T
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« Reply #30 on: January 22, 2011, 02:06:36 PM »

Tom,
Take a look at Hermes. I bet 1/3 the parts count of today's set up. You can't do diversity though. I got in the mid 30s with erb on the stock heat sink but it got very hot in about 30 seconds. I think the final was biased at 3 amps, driver at 2 and the input around 1A. I put a slab of 1/4 inch copper under my erb so I could bias it higher. The new heat sink has 750 square inches of surface area.  I have not done any testing for IMD with the bigger heat sink yet. I think the CCI will need a different transformer design to make it better. I bet it will be ok on say 20 m but on 80 the cores saturate.
The DC shunt choke is too small compared to the ERB at 1/2 the power.
I think Stu told us about some National Instruments cards that could be pressed into SDR service. A rig on a chip is a tall order for HPSDR.
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« Reply #31 on: January 22, 2011, 04:21:56 PM »

I'll have to look into that National linear amplifier chip that Stu mentioned. Do you have the link or part number?  The Erb and CCI amps sure seem like a lot of work for only 75w class A.

Today gots the power supply tested and hooked it up to the Atlas backplane. Notice the second pic below shows both the 12V and 5v LEDs on!    I decided to mount the PS away from the other boards to keep noise lower, thus the cable instead of a piggyback mount.

It may not look like much so far, but with my novice-SMT skills and the technical manuals assuming a sophisticated builder, I'm vely happy to get to this point without crapouts... Grin

So, all I need is the ESD stuff to arrive and I can start plugging in boards to test and program, etc.  The fun stuff is next once I find the proper inter-cables and plugs.

T


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« Reply #32 on: January 22, 2011, 05:42:59 PM »

Tom,
You can plug LPU directly into Atlas there is no issue. Check the link I sent you I think OZY needs -12 volts from LPU but there needs to be a jumper added to turn -12 on.. Look at the tables I thought Ozy needs 1 ma of -12V.
LPU is set up to plug directly into Atlas so the power input connector sticks out the back of the chassis hole for the power plug. Notice the picture I sent you where I changed it to a 115VAC interface. LPU will get you up and running for now just keep an eye onthe heat sink temperature. I think some guys are running fans to keep it cool. The chassis is set up for a fan but my choice was to build in a bigger supply.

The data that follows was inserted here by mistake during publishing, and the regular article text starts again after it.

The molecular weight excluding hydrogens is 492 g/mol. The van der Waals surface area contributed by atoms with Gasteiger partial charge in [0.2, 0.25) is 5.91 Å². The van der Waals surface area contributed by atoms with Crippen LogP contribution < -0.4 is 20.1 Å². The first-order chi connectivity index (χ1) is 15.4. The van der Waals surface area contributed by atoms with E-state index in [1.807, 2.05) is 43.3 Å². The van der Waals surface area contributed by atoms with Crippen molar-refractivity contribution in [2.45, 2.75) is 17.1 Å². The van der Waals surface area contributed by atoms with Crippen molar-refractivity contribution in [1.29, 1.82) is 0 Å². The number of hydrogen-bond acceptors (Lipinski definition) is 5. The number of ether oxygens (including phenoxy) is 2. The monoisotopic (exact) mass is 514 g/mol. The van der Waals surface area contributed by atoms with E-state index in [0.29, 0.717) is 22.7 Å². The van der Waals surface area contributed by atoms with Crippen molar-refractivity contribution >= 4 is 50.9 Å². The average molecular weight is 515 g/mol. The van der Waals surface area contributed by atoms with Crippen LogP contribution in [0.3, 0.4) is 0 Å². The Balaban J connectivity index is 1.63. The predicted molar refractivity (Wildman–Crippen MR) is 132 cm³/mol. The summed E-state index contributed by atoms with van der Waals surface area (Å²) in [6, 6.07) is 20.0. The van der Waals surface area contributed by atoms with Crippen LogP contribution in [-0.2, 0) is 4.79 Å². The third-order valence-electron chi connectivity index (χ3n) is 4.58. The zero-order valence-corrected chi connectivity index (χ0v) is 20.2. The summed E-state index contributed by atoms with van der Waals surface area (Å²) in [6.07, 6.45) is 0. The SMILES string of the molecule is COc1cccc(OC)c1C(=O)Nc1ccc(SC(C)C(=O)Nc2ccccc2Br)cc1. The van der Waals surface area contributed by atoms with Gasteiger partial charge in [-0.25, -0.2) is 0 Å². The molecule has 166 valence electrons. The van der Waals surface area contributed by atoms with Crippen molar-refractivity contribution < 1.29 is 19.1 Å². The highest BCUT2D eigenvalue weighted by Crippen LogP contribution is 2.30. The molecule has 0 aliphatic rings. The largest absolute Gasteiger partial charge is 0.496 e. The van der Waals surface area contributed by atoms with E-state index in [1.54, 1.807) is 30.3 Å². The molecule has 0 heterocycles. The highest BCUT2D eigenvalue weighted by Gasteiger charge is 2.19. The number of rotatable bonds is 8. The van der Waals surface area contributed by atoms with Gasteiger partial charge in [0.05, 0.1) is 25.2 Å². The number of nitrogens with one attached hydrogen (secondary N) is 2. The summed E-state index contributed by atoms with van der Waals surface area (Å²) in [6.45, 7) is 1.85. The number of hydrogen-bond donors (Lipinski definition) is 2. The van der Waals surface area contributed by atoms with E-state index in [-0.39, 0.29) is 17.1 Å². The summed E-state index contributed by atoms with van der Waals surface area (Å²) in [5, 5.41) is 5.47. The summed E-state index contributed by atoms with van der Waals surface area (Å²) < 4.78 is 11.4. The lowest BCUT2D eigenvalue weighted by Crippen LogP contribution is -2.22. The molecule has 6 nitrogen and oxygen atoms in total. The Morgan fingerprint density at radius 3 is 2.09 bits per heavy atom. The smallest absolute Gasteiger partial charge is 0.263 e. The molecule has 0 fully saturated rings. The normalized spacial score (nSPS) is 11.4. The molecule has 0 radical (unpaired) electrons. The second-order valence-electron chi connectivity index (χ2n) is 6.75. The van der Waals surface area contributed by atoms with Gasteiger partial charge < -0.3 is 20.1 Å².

I never bought LPU because you can pick up power modules on ebay for the same price and I just wired them in with a switch on the front panel.
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« Reply #33 on: January 22, 2011, 06:30:53 PM »

OK, Frank -

I got the -12V switcher running and hooked it up. Measures out OK into the Atlas.

A few problems, but solved:   The  LPU board output pins are not the same as the schematic on their website. Maybe 1/3 are incorrect on the board.  I ohmed them out as if it was a homebrew project.

As you said, the -12V switcher supply alone has spikes of about 20mV on the DC. After I hooked it to the Atlas the filter caps brought this down to about 2mV.  But it seems to contaminate the +12 and 5V slightly. Still, this is down about to a tiny .016% if I calculate correctly.    The other supplies were very clean before the switcher was added.

I can see why you chose analog for yours. Later I'll just add on an analog  -12V puck when I get situated.  Amazing that such a "high performance" system wud put in that -12V switcher, but I see the warnings all over the site.  Funny.   I wonder how much RX noise floor or degraded IMD on TX it wud make, if anything to measure?  The Ozy board is common to everything in there.

T
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« Reply #34 on: January 22, 2011, 08:22:07 PM »

Tom the spectrum analyzer project is future and plans to go up to 1 GHz or even higher. Mercury as it stands is a great spectrum analyzer today good to 6 meters. Your scan width is just limited right now but you can find things like second harmonics and their level since it is calibrated. You just have to tune to say the second harmonic to measure it.  IMD you can get right off the display as it is today.
Just got a message from TAPR I'm in on the first batch of Metis cards.
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« Reply #35 on: January 22, 2011, 09:25:37 PM »

Frank, I'm watching to see what improvements your Metis board does over the Ozy before I order one. You be a good guinea pig. Grin

Ready to plug in some boards -  Back View:

The Atlas backplane is mounted with the LPU power supply module.  There is a cut-out for a muffin fan and lots of holes for jacks and switches.

I'm ready to plug in the first board to add in the latest firmware and test it. Awaiting the ESD strap and bench mat next week.  There's even some room for another module, like maybe a small class A linear amp to bring it up to 15 watts or so.

T